Berlyn Brixner

Berlyn Brixner

Born: May 21, 1911, El Paso, TX
Died: August 1, 2009, Albuquerque, NM, Age 98

Education: College of Mines and Metallurgy, El Paso, Texas
University of Texas, Austin, Texas
Profession: American photographer, inventor/technologist, amateur Egyptologist, and world traveler
Technical Achievements: Authored and/or co-authored over 45 scientific papers in camera engineering, optical instrumentation, and optical fabrication. Developed an optical lens design used on a high resolution telescope mounted on the Mariner space craft to Mars. Received DuPont Gold Medal from the Society of Motion Picture and Television Engineers. Received Robert Gordon Memorial Award from the Society of Photo-Optical Instrumentation Engineers (SPIE). S. Patent 2,732,777 Ultra High Speed Shutter (1953). S. Patent 2,668,473 Continuous Recording High Speed Camera Frame (1954). S. Patent 3,278,752 Wide Angle Optical System Having a Telecentric Stop (1966).

Berlyn Brixner was the head photographer for the Manhattan Project’s Trinity Test, the first detonation of a nuclear (plutonium fission) weapon. This detonation occurred on July 16, 1945 in Alamogordo, New Mexico. Brixner’s objective as a member of the Manhattan Project can be best described as follows: Photograph all aspects of an unknown and unpredictable event that begins with the brightest flash of light ever produced on Earth. To accomplish this, Brixner was stationed 10,000 yards (5.68 miles) away from the detonation. He incorporated fifty cameras of various running speeds using 16-millimeter black-and-white film positioned at different locations in order to capture in full and slow motion. These cameras were positioned at every possible angle, distance, and available film speed. All the cameras, including the one he had in his lap at the time of the atomic bomb’s detonation were operated from a central control station. Approximately 100,000 photographs were made of the Trinity atomic bomb test.

Before World War II, Brixner studied photography under Willis W. Waite and was hired by the Soil Conservation Service (now called Natural Resources Conservation Service) as a regional photographer. Brixner documented the effects of the drought in New Mexico during the Dust Bowl and Great Depression Era. This work can be found in the U.S. National Archives. During this period he was a very enthusiastic amateur photographer, with most of his amateur photography residing at the Los Alamos Historical Society, The Museum of Santa Fe, and The National Hispanic Cultural Center.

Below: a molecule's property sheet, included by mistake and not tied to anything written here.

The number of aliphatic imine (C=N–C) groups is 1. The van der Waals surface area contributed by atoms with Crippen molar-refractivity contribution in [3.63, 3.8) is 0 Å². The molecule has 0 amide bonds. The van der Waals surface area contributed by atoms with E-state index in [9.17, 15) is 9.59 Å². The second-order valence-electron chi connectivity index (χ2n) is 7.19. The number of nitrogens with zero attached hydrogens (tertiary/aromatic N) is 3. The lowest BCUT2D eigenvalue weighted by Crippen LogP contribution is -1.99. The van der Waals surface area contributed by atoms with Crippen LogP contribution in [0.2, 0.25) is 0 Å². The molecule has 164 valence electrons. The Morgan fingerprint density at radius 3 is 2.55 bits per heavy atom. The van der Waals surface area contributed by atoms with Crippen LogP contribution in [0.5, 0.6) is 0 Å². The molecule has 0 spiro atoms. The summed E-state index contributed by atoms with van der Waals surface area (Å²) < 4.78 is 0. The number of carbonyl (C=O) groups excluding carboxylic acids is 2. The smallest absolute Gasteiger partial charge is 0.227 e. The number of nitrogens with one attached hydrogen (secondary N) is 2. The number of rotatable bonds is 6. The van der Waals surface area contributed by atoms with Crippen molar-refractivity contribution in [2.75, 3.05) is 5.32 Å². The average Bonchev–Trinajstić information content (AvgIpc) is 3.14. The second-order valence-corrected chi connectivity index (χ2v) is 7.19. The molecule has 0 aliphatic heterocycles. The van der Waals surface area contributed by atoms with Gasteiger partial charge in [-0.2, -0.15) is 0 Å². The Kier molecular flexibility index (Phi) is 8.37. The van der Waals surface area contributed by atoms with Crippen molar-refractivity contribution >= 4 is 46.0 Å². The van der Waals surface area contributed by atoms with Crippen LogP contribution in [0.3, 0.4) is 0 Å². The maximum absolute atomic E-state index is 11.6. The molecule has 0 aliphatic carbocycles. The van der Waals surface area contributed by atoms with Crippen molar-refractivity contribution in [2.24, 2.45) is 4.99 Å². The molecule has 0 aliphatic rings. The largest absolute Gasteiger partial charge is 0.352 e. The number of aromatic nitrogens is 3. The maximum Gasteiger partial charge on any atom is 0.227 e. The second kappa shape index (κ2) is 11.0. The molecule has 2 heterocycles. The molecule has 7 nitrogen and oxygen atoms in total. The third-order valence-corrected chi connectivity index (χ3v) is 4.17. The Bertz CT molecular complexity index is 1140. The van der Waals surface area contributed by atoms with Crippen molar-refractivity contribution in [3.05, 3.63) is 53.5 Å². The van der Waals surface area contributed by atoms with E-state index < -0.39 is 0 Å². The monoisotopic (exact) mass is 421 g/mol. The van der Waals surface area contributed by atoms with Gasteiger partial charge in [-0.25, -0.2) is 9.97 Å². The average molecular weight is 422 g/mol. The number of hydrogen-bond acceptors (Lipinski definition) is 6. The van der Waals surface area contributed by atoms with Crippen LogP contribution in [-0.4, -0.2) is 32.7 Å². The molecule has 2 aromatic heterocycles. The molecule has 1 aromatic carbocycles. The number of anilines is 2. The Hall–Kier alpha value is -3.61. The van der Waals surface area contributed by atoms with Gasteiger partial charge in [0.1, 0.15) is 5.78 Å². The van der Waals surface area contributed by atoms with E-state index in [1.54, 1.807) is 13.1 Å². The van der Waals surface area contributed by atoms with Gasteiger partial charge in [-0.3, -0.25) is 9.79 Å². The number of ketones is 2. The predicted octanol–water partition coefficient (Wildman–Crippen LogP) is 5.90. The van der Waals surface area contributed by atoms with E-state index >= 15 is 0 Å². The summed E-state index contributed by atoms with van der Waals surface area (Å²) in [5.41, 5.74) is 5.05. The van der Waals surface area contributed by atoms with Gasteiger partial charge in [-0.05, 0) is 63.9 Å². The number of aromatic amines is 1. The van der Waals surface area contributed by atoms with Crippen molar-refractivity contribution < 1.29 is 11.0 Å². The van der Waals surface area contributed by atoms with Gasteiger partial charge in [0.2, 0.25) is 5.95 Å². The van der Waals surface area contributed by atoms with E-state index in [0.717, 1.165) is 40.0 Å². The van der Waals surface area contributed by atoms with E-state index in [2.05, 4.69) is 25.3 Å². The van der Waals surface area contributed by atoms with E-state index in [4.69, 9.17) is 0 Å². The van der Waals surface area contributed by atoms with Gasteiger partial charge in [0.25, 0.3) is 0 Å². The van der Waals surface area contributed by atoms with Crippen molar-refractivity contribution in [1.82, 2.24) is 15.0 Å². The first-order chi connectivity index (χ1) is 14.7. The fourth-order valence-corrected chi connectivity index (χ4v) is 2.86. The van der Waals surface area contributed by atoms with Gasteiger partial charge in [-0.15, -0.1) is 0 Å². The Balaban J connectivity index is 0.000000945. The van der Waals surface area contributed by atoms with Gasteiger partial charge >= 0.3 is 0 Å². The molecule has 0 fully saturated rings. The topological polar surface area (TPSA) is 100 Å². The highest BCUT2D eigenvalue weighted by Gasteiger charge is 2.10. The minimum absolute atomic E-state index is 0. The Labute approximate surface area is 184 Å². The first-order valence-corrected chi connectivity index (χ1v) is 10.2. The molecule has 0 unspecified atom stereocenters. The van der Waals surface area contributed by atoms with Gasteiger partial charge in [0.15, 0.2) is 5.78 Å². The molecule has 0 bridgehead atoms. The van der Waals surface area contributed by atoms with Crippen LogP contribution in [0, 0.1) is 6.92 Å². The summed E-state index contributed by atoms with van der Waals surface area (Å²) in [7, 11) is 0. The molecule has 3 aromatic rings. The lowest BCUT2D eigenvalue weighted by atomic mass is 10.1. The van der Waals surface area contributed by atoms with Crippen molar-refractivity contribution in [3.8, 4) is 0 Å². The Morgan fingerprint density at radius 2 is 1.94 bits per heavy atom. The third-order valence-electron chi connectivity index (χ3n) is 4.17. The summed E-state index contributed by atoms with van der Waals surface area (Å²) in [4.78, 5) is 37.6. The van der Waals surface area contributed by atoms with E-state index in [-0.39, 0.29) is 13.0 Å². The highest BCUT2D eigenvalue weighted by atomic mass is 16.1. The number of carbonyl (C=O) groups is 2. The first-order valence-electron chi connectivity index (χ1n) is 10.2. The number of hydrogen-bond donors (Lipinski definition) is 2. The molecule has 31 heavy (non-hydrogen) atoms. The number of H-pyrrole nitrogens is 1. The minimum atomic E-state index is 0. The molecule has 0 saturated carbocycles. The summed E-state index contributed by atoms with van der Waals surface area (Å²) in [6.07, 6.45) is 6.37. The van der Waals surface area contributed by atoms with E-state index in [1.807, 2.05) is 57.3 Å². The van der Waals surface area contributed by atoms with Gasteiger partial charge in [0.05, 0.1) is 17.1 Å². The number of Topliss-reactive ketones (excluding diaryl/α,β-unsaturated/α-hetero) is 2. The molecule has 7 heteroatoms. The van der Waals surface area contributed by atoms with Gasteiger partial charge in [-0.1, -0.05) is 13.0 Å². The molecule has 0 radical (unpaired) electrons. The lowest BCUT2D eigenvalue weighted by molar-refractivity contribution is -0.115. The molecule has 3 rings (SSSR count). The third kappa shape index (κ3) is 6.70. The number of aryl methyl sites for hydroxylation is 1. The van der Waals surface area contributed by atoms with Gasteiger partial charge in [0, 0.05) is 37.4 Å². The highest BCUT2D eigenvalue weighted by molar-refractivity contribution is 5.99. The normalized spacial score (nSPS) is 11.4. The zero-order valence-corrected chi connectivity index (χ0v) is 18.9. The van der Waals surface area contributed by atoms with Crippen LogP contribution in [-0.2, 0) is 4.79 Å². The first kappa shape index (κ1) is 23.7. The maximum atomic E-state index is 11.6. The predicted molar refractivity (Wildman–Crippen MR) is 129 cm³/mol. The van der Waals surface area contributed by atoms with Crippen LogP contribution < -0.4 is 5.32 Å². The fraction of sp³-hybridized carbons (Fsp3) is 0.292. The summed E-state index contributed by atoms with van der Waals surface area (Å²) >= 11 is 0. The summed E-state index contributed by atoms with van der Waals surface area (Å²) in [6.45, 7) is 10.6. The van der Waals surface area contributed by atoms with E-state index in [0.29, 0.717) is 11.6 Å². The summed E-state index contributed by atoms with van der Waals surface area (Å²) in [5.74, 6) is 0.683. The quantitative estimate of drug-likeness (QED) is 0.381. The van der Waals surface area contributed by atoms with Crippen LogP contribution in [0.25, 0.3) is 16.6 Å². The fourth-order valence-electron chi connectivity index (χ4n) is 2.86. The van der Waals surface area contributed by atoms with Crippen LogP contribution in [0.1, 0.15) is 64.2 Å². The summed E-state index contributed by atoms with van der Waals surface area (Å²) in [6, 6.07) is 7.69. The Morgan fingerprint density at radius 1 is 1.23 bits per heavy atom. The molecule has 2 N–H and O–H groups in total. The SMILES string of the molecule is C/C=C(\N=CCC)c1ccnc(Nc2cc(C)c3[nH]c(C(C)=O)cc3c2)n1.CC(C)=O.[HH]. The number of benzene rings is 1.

Brixner was hired into Los Alamos National Laboratory’s Manhattan Project in 1942 in the first year of World War II. He designed and engineered extremely high speed cameras under the direction of Professor Julian Mack, a former professor at the University of Wisconsin. At the time Brixner began working with Mack, there was no camera with the microsecond resolution needed for research purposes in the development of the first atomic bomb. They had the Mitchell camera capable of operating at 100 feet per second (fps), a Fastax at 10,000 fps, and a Marley at 100 000 fps. In addition, the drum streak (moving slit image) had 10-5 second resolution, and electro-optical shutters providing 10-6 second resolution. Julian Mack invented a rotating-mirror camera for 10-7 second resolution, which was in use by 1944. Small rotating mirror changes secured a resolution of 10-8 second. Photography of oscilloscope traces soon recorded 10-6 resolution, which was later improved to a resolution of 10-8 seconds. Brixner and Mack would eventually design and build framing cameras having the ability to operate at speeds of 50,000, 1,000,000, 3,500,000, and 14,000,000 fps.

Following World War II, Brixner worked until his retirement at Los Alamos National Laboratory (LANL), as head of the Optical Engineering Group. His photography and scientific work are contained in the LANL Historical Archives.

The film strip that captured the complete detonation of the Trinity atomic bomb test as a result of Brixner’s efforts is not generally considered to be as artistically important as it is scientifically important. But from a moral, sociological, and political point of view, it contains some of the most significant images captured on celluloid film of the twentieth century. Brixner’s images of Trinity captured the intensity, violence, and horror of the first nuclear weapon ever detonated. Beryln Brixner was the first atomic photographer.